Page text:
Periodic limb movement disorder is a form of movement disorder that involves repeated movements of the limbs during sleep. Formerly known as nocturnal myoclonus, the majority of the limb movements associated with this condition occur in the lower limbs, though some patients may experience symptoms in both the lower and upper limbs. Common symptoms include repetitive extensions of the toes and repeated flexion of the ankles, knees, and hips during sleep, and patients may also report daytime sleepiness, disrupted sleep, and general fatigue.
Periodic limb movement disorder frequently occurs in conjunction with restless legs syndrome, a related condition, and approximately eighty percent of restless legs syndrome patients also have periodic limb movement disorder. Patients with narcolepsy and sleep apnea may be at a higher risk of developing this condition, and some antipsychotics, antidepressants, and antihistamines can exacerbate symptoms. Doctors usually order blood tests and overnight studies at a sleep laboratory to diagnose this condition. Treatment options include dopamine agonists, anticonvulsants, and narcotics. Patients are routinely advised to avoid chocolate, coffee, and other items that contain caffeine.
The conditions outlined below are commonly associated with periodic limb movement disorder.
Some researchers believe nerve abnormalities may be a cause of primary periodic limb movement disorder, a form of the condition that occurs on its own and is not related to any other medical condition. It is thought problems with the autonomic nervous system may contribute to the development of this disorder, and some researchers believe problems with nerve conduction, spinal cord injury, and spinal cord tumors may also be associated with the condition. However, research thus far has provided only inconclusive results as to the relationship between nerve abnormalities and periodic limb movement disorder. Nevertheless, patients who believe they have this condition may be asked to undergo nerve conduction tests and other studies that can determine if nervous system issues might be exacerbating their symptoms.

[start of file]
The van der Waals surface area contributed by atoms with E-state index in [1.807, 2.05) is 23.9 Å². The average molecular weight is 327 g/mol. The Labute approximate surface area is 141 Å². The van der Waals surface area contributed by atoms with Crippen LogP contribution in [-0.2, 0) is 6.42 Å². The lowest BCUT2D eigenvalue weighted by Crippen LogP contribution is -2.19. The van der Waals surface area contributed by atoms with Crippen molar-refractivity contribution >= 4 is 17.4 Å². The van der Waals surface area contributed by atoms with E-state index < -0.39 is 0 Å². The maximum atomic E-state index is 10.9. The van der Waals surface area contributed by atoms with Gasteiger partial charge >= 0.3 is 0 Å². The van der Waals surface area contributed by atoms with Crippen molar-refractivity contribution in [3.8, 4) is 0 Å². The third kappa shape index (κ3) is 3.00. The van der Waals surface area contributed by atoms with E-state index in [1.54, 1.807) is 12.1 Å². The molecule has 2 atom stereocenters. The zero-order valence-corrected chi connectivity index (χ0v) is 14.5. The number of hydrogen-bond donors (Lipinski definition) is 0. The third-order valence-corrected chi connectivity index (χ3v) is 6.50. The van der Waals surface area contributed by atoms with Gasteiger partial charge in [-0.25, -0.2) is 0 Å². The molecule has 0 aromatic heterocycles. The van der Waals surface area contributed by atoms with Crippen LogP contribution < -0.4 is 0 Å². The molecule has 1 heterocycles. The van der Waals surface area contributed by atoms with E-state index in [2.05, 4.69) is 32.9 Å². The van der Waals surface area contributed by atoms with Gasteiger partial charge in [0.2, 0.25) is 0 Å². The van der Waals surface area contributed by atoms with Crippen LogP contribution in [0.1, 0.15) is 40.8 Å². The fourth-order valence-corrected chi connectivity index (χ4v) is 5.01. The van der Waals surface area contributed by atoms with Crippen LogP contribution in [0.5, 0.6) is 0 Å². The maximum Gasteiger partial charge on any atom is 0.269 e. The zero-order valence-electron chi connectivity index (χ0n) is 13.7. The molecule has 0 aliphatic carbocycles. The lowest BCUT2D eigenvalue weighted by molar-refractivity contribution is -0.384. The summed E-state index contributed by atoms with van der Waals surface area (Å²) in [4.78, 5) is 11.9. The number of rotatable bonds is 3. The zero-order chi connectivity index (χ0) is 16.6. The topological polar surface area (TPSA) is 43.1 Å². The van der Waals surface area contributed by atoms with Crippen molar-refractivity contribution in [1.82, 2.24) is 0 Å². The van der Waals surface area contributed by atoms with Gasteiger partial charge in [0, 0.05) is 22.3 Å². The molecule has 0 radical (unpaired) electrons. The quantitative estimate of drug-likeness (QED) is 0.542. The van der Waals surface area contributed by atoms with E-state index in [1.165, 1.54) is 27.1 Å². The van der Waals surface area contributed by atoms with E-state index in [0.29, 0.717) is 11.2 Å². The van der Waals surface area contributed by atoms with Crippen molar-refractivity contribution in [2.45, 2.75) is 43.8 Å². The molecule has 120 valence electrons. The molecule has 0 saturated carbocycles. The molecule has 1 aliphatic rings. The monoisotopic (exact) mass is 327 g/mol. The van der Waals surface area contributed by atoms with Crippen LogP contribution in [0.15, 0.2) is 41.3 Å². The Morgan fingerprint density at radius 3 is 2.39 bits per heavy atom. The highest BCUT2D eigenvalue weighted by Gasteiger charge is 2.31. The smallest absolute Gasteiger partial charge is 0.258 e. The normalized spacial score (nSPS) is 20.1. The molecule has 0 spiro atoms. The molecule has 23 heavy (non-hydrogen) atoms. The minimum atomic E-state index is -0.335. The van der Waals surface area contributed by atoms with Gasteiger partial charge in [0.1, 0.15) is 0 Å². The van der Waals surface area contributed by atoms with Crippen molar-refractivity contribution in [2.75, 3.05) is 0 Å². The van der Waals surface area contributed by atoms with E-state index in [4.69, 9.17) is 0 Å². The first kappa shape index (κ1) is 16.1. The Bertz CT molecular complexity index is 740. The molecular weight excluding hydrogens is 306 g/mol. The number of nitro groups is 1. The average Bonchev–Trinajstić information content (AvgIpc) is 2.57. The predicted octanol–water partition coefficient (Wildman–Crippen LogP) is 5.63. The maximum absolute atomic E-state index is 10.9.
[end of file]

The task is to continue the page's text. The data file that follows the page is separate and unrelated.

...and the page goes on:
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Spinal Cord Injury
Some research has suggested spinal cord injuries may be associated with the development of secondary periodic limb movement disorder for certain patients. Spinal cord injuries can take a variety of forms, and doctors normally categorize these injuries as either complete or incomplete. Complete injuries of the spinal cord result in permanent damage to the spine, and this causes paralysis. Incomplete spinal injuries result in only partial damage to the area, and patients may still be able to move and recover from these injuries. Periodic limb movement disorder related to a spinal cord injury develops after an incomplete spinal injury. In addition to the involuntary movements associated with this condition, patients with incomplete spinal cord injuries may also experience pain, exaggerated reflexes, an inability to feel touch or temperature changes, bladder or bowel incontinence, and breathing difficulties. Doctors assess the severity of spinal cord injuries with a neurological exam and imaging studies. Medication, surgery, and physical therapy may be appropriate for patients with these injuries, and doctors will discuss the most effective treatment options at each stage of the patient's recovery.